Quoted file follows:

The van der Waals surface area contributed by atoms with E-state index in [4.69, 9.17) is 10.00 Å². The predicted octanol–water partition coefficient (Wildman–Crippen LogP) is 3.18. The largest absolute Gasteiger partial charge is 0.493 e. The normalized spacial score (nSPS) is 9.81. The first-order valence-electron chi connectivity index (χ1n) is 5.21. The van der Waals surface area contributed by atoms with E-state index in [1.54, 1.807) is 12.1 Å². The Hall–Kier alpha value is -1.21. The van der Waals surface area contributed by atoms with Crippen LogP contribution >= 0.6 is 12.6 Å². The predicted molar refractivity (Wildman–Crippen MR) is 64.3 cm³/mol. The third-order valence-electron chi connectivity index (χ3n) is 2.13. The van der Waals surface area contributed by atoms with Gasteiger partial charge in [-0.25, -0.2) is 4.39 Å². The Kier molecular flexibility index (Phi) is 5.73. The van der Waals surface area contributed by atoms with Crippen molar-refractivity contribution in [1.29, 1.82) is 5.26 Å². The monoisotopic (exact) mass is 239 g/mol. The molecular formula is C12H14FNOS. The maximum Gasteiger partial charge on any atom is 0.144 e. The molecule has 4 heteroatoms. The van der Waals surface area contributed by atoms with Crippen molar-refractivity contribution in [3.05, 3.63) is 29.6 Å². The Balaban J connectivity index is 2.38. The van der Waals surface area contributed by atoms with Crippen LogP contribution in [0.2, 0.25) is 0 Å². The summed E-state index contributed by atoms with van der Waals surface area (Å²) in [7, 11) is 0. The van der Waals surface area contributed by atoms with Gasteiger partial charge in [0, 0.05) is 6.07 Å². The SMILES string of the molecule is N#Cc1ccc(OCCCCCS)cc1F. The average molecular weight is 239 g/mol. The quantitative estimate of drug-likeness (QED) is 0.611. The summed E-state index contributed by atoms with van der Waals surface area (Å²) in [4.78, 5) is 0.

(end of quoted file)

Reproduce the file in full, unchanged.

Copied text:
The van der Waals surface area contributed by atoms with E-state index in [4.69, 9.17) is 10.00 Å². The predicted octanol–water partition coefficient (Wildman–Crippen LogP) is 3.18. The largest absolute Gasteiger partial charge is 0.493 e. The normalized spacial score (nSPS) is 9.81. The first-order valence-electron chi connectivity index (χ1n) is 5.21. The van der Waals surface area contributed by atoms with E-state index in [1.54, 1.807) is 12.1 Å². The Hall–Kier alpha value is -1.21. The van der Waals surface area contributed by atoms with Crippen LogP contribution >= 0.6 is 12.6 Å². The predicted molar refractivity (Wildman–Crippen MR) is 64.3 cm³/mol. The third-order valence-electron chi connectivity index (χ3n) is 2.13. The van der Waals surface area contributed by atoms with Gasteiger partial charge in [-0.25, -0.2) is 4.39 Å². The Kier molecular flexibility index (Phi) is 5.73. The van der Waals surface area contributed by atoms with Crippen molar-refractivity contribution in [1.29, 1.82) is 5.26 Å². The monoisotopic (exact) mass is 239 g/mol. The molecular formula is C12H14FNOS. The maximum Gasteiger partial charge on any atom is 0.144 e. The molecule has 4 heteroatoms. The van der Waals surface area contributed by atoms with Crippen molar-refractivity contribution in [3.05, 3.63) is 29.6 Å². The Balaban J connectivity index is 2.38. The van der Waals surface area contributed by atoms with Crippen LogP contribution in [0.2, 0.25) is 0 Å². The summed E-state index contributed by atoms with van der Waals surface area (Å²) in [7, 11) is 0. The van der Waals surface area contributed by atoms with Gasteiger partial charge in [0, 0.05) is 6.07 Å². The SMILES string of the molecule is N#Cc1ccc(OCCCCCS)cc1F. The average molecular weight is 239 g/mol. The quantitative estimate of drug-likeness (QED) is 0.611. The summed E-state index contributed by atoms with van der Waals surface area (Å²) in [4.78, 5) is 0.